On January 11th, about 15 IA freshman, a few IA LC members, and myself met in the sky lounge of Smith-Steeb to talk about dealing with failure in academic and professional settings. The LC members brought Chipotle burritos and tortilla chips for everyone to partake in which we were grateful for. I personally did not eat anything because I had already eaten my last meal of the day before hand. During this session several LC members talked about their own personal experiences with failure and how it affected them. They shared a lot of personal information which was touching that they were willing to open up to us. We then talked about strategies on how to deal with stress, failure, and other tense aspects of being a young adult. Then some of the freshman and myself shared our own thoughts and asked questions on how we should deal with our own issues. One freshman who I won’t name is very concerned and anxious about the immediate affects of climate change. LC members and freshman alike chimed in with bits of advice that we hope will help him cope with that particular issue. Overall, it was a nice, chill experience where everyone involved could talk about their issues and receive good council.
At 10:00 AM, myself and 10 other members of IA got into Audrey’s “creepy white van”, her words not mine, to go help paint the mural in an elementary school in Westerville. When we got there we met up with Jeremy and he introduced us to the kids we’d be working with that day. I quickly got to work cutting out leaves with inspirational and loving quotes on them with a little boy who’s name also happened to be Hayden. It was an incredibly kind and giving atmosphere that morning as we all calmly and quietly worked on the mural. Eventually, we broke for a pizza break and then I began painting the actual mural. Jeremy and the art teacher were excited to have me there because I was tall enough to reach the top of the wall. This event didn’t change my beliefs or preconceptions in any way but it did remind me of the joy of volunteering. It’s not an energetic joy but more or less a peace that I’ve found washes over me when I put aside all the worries I face in everyday life and just focus on getting a good job done. This event relates to IA because it helps out CRIS, an organization that helps refugees from around the world in Columbus. To be in IA should be synonymous with a desire to help others around the world and one of the best avenues to do that is through CRIS.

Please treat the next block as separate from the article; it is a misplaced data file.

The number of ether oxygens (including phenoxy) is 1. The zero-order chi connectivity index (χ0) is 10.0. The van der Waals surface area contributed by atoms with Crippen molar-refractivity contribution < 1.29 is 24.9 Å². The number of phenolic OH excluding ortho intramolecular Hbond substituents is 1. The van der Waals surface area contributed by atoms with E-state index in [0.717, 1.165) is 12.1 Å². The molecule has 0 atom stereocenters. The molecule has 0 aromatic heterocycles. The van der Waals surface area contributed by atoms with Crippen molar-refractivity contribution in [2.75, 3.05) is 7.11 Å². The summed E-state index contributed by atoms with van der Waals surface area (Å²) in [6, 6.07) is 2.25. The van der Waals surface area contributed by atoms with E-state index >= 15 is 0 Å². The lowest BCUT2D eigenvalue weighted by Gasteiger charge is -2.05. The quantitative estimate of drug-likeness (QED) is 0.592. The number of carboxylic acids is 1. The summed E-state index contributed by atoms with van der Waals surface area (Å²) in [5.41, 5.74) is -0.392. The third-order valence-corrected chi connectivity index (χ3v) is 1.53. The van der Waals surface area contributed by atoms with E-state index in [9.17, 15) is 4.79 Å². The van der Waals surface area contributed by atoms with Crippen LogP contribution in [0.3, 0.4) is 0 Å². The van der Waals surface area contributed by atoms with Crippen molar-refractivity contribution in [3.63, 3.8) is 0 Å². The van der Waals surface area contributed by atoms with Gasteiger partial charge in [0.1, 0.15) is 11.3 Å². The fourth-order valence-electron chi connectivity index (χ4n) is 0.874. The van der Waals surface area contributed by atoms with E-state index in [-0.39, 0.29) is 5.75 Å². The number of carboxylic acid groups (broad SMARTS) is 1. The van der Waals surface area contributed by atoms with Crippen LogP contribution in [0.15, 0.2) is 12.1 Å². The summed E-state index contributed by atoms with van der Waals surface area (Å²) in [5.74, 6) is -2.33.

On October 25th a group of IA students met Stephen in the lobby of Smith-Steeb Hall and took a bus to the North Market for dinner. In the North Market there is a wide variety of restaurants that represent food culture from all over the world. The pastries of France, ramen from Japan, pho from Vietnam, sausage from Poland, tacos from Mexico, and curry from India. It was an amazing experience just to wander around the complex and be exposed to such a wide range of diversity that is simply captured in the food we eat. This social event ties back to IA because it had us go out into the world and interact with a particular part of culture that we don’t always think about. It is the mission of this scholars program to get OSU students to experience the world outside of the United States and one of the easiest ways to start this process could be simply to try some new food. I had some vegetarian ramen for dinner but I want to head back to the North Market soon so I can try more of the dining options there. It can be costly to travel but a trip to the North Market is a good way to play pretend that you’re abroad.